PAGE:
There are about 1 million things I need to be doing right now. I haven't been to the grocery store in about two weeks. I haven't checked my work email in more than a week. I've not read anyone's blog in over a week. I desperately need to be doing research for the book. There is a stack of mail to open. I've got to pay bills.
All that can wait, I suppose. I've got to talk about what's happened recently.
You all know I love Jason, right? I mean, I don't just love him, I love him. You know? I respect him. He's my best friend. We're partners and parents and all that other crap. He sings songs to me like, "My Steph-oh-na" instead of "My Sharona". I mean, it's pretty good. Really good, even.
But his family? Would like it very much if I didn't exist at all. Except for his grandma. She thinks Jason poops ice cream. It's quite possible she loves me only by association, but I don't care. I'll take it.
I am as good to Jason's grandma as I possibly can be. We call her regularly and send her pictures and letters. We've never really visited her a lot. At first it was because she lived in New Hampshire. Now, it's because she lives in North Carolina.
My great-grandmother just died though, and I'm feeling really sad about it. Not necessarily because she died, because she was old and ill and tired and I didn't want her to suffer. But because I didn't see her enough or tell her when I had the opportunity how much she meant to me. I can't change that now, but I can change other things in my life and other relationships.
Because, as someone very wise pointed out to me this weekend, it's all about relationships. Sure you can leave people physical possessions, but what they care about is the memories you've made together. Okay, maybe some people in my family care about the physical possessions. But normal people care about the relationships.
I care, deeply, about relationships.
Jason came to North Carolina, driving all night Thursday and arriving on Friday morning at around 6:30am. On Friday night he said to me, "Let's go pick up my grandma and take her out to dinner."
This? Surprised me.
Jason hasn't spoken to his sister or mother in nearly four years, after the huge major blow-out right before we moved. It was painful. I have encouraged him to try to re-open the lines of communication.
He's not interested.
And that's fine, you know? It's really fine. He's probably a lot mentally healthier than I am and if he needs to cut people out of his life to make it okay, well then he can just go on with his bad self.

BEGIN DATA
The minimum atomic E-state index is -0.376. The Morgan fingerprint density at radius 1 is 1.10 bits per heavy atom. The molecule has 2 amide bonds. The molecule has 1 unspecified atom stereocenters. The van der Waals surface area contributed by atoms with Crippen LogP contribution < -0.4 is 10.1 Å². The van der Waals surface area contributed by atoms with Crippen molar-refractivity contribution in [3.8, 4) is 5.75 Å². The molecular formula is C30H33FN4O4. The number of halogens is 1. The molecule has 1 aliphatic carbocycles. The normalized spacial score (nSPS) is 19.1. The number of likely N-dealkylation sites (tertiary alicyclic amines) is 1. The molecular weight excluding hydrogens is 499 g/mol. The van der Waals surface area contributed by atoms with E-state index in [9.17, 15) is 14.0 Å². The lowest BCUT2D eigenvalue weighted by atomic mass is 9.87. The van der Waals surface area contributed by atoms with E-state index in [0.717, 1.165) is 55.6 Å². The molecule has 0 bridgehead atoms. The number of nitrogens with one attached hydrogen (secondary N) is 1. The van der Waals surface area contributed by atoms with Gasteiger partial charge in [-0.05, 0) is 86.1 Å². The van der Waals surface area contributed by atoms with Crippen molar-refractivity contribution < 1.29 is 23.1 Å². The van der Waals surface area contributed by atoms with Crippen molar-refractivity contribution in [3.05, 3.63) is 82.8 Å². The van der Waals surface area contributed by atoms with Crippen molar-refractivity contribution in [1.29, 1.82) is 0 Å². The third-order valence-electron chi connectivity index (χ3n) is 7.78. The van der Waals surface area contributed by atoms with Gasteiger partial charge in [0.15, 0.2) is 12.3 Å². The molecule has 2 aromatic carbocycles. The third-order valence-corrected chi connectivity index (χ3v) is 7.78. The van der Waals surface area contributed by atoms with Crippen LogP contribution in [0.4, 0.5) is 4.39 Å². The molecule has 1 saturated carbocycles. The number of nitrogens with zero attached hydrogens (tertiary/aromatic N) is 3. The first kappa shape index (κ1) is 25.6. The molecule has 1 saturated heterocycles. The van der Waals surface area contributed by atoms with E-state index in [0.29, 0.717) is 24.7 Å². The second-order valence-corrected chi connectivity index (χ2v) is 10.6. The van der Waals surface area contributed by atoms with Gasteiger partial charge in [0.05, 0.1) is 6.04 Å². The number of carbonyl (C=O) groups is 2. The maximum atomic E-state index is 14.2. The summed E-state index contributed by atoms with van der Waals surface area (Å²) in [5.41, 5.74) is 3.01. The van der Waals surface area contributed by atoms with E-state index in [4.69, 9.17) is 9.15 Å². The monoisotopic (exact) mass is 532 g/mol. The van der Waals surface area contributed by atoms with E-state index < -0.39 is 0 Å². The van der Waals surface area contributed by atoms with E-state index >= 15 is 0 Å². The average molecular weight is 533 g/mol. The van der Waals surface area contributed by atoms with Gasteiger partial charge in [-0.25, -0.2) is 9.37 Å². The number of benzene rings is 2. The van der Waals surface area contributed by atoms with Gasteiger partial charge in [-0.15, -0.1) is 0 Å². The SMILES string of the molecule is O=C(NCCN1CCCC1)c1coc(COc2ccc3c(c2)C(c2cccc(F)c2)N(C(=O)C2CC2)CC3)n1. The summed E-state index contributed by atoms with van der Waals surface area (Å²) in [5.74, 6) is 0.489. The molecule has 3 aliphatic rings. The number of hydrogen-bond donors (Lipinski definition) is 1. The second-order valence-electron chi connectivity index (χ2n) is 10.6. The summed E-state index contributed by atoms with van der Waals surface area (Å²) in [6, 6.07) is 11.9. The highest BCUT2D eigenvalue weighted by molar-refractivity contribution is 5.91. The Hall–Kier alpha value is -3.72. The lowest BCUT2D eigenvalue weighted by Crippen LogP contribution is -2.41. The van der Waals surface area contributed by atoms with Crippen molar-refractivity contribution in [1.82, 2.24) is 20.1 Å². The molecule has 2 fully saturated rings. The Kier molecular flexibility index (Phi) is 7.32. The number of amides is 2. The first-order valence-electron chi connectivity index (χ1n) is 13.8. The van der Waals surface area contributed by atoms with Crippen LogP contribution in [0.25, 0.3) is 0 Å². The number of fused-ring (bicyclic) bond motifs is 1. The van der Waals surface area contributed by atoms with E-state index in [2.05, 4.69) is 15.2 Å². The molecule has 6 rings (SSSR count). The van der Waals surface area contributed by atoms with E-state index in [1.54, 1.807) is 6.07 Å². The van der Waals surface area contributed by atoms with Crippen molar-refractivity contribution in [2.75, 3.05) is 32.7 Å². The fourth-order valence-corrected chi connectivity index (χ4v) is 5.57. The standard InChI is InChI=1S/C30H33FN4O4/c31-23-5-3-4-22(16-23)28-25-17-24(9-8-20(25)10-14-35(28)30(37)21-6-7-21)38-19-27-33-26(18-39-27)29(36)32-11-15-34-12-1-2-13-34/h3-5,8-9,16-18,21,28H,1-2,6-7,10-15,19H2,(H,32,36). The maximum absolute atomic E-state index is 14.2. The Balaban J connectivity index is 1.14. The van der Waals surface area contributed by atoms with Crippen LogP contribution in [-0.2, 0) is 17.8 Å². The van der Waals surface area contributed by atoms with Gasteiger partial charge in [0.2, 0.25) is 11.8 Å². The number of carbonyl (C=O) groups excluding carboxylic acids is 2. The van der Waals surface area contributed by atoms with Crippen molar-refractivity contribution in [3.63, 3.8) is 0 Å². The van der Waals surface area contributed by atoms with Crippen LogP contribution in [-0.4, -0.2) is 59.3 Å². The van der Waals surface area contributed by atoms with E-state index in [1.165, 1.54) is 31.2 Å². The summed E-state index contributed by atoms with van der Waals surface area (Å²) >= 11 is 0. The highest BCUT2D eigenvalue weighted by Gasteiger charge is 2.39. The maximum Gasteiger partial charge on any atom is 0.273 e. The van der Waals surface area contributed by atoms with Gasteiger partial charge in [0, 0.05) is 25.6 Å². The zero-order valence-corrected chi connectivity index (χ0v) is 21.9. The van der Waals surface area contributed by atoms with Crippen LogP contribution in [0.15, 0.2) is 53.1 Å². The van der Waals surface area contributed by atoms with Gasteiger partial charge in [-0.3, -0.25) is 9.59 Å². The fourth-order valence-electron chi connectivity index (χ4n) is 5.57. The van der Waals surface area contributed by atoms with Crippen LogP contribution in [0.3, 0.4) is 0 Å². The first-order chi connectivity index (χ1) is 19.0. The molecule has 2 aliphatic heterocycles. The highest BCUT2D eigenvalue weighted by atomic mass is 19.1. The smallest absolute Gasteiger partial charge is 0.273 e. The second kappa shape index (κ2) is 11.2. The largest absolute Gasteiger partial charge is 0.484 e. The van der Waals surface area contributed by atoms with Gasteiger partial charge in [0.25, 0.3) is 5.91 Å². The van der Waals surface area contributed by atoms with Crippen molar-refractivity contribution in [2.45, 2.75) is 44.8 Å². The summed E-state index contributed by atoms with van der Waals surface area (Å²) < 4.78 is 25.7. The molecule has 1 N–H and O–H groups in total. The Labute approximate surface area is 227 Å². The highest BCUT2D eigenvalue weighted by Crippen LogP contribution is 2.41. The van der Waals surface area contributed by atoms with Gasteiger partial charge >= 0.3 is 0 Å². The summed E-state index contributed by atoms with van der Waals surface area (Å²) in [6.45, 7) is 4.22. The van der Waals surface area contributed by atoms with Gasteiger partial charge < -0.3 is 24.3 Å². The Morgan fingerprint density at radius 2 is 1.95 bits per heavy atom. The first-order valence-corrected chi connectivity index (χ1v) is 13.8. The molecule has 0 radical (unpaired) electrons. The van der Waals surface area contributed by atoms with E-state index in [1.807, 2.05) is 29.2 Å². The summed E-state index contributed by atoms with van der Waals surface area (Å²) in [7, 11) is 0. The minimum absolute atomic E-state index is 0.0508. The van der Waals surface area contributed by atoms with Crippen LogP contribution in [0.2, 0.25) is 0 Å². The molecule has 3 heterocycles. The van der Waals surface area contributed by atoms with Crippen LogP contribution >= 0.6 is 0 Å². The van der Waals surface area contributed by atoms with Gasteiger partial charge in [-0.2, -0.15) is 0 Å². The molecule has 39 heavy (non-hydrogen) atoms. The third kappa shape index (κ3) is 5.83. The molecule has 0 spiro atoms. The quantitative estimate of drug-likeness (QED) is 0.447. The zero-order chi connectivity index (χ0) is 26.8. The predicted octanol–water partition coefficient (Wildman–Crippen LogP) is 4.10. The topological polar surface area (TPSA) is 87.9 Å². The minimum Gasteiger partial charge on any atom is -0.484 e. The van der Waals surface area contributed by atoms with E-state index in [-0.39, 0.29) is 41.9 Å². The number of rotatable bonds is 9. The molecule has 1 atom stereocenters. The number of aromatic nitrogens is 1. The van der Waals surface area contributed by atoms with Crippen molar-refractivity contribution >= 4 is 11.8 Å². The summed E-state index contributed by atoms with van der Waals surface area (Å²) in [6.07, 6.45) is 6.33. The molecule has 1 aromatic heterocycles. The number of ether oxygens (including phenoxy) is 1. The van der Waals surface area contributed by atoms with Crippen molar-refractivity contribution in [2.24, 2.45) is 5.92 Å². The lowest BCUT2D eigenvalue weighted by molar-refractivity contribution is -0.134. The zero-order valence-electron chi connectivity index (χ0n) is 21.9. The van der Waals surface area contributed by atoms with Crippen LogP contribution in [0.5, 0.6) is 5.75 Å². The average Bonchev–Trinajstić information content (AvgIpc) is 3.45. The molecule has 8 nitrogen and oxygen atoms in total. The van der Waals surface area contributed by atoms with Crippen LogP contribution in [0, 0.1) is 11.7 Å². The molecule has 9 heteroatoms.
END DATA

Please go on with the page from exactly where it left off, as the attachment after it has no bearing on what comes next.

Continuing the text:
We see her house for the first time. It's pretty big. Lots of walk-in closets. She can't find her keys and forgets to put in her hearing aid.
She looks thin.
We take her to an Italian restaurant. She's easily confused. She keeps asking if the children are teenagers now. She tells us stories about people we don't know.
We take her to my parents house, which is full of people. It's a madhouse.
She hugs my daughter and my son. My daughter sits between us and tells me over and over how beautiful she is. She wants to know the names of each person here and who they are...how they are a part of my life.
We take her home. It's late and dark. Jason asks me to ride along with him, and I think I know why, but I don't say a word.
Jason says he'll walk her in and I can wait in the car. I get out of the backseat and hug Grammie, who begins to cry. I tell her we love her and if she needs anything to let us know. We'll help her however we can.
The next morning, Jason's cell phone rang bright and early. He and I were already relaxing in the pool. Later he listened to the voice mail message and it was his sister saying she hadn't seen him in years and that she would like to see him.
He hit erase.
I asked if he would call her back and he said no, he wouldn't. I didn't ask why, but later, on our long, long ride home he said.
You are my wife. You and our children are my family. I don't understand why they can't accept that. I can't believe she would call and say she wants to see "me" and not "us". They just don't understand. They'll never understand. I've given them all these chances and they just don't understand or accept that I've made my choice and my choice is you.
And that's it, really. They see him as a separate entity, and while he is, in a way, he's also my husband. He's my children's father. He is part of my family.
I don't get it y'all. I just don't get it.